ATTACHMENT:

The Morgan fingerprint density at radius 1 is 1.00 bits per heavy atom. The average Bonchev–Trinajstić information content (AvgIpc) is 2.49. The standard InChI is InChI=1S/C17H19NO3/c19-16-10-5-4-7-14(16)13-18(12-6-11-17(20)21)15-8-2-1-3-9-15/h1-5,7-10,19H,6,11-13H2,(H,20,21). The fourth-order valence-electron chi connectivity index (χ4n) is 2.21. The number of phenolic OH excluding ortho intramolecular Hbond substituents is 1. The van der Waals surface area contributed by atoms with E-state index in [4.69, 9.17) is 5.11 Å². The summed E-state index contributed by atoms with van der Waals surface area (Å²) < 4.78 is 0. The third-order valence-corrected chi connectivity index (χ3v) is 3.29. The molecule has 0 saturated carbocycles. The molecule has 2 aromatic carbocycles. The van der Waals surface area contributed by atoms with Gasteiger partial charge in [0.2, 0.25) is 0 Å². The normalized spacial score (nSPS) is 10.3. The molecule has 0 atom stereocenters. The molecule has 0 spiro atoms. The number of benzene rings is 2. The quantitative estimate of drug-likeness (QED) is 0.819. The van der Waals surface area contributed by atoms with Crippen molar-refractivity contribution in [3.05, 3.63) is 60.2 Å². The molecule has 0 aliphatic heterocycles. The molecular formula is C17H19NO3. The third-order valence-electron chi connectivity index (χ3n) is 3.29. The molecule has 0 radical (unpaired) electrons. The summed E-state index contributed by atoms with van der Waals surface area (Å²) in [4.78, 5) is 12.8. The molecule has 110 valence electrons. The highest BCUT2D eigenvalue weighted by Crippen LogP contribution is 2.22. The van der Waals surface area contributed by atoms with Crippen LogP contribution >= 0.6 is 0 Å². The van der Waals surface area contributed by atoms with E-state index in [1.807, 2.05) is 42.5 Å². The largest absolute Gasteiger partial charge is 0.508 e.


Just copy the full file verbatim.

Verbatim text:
The Morgan fingerprint density at radius 1 is 1.00 bits per heavy atom. The average Bonchev–Trinajstić information content (AvgIpc) is 2.49. The standard InChI is InChI=1S/C17H19NO3/c19-16-10-5-4-7-14(16)13-18(12-6-11-17(20)21)15-8-2-1-3-9-15/h1-5,7-10,19H,6,11-13H2,(H,20,21). The fourth-order valence-electron chi connectivity index (χ4n) is 2.21. The number of phenolic OH excluding ortho intramolecular Hbond substituents is 1. The van der Waals surface area contributed by atoms with E-state index in [4.69, 9.17) is 5.11 Å². The summed E-state index contributed by atoms with van der Waals surface area (Å²) < 4.78 is 0. The third-order valence-corrected chi connectivity index (χ3v) is 3.29. The molecule has 0 saturated carbocycles. The molecule has 2 aromatic carbocycles. The van der Waals surface area contributed by atoms with Gasteiger partial charge in [0.2, 0.25) is 0 Å². The normalized spacial score (nSPS) is 10.3. The molecule has 0 atom stereocenters. The molecule has 0 spiro atoms. The number of benzene rings is 2. The quantitative estimate of drug-likeness (QED) is 0.819. The van der Waals surface area contributed by atoms with Crippen molar-refractivity contribution in [3.05, 3.63) is 60.2 Å². The molecule has 0 aliphatic heterocycles. The molecular formula is C17H19NO3. The third-order valence-electron chi connectivity index (χ3n) is 3.29. The molecule has 0 radical (unpaired) electrons. The summed E-state index contributed by atoms with van der Waals surface area (Å²) in [4.78, 5) is 12.8. The molecule has 110 valence electrons. The highest BCUT2D eigenvalue weighted by Crippen LogP contribution is 2.22. The van der Waals surface area contributed by atoms with Crippen LogP contribution >= 0.6 is 0 Å². The van der Waals surface area contributed by atoms with E-state index in [1.807, 2.05) is 42.5 Å². The largest absolute Gasteiger partial charge is 0.508 e.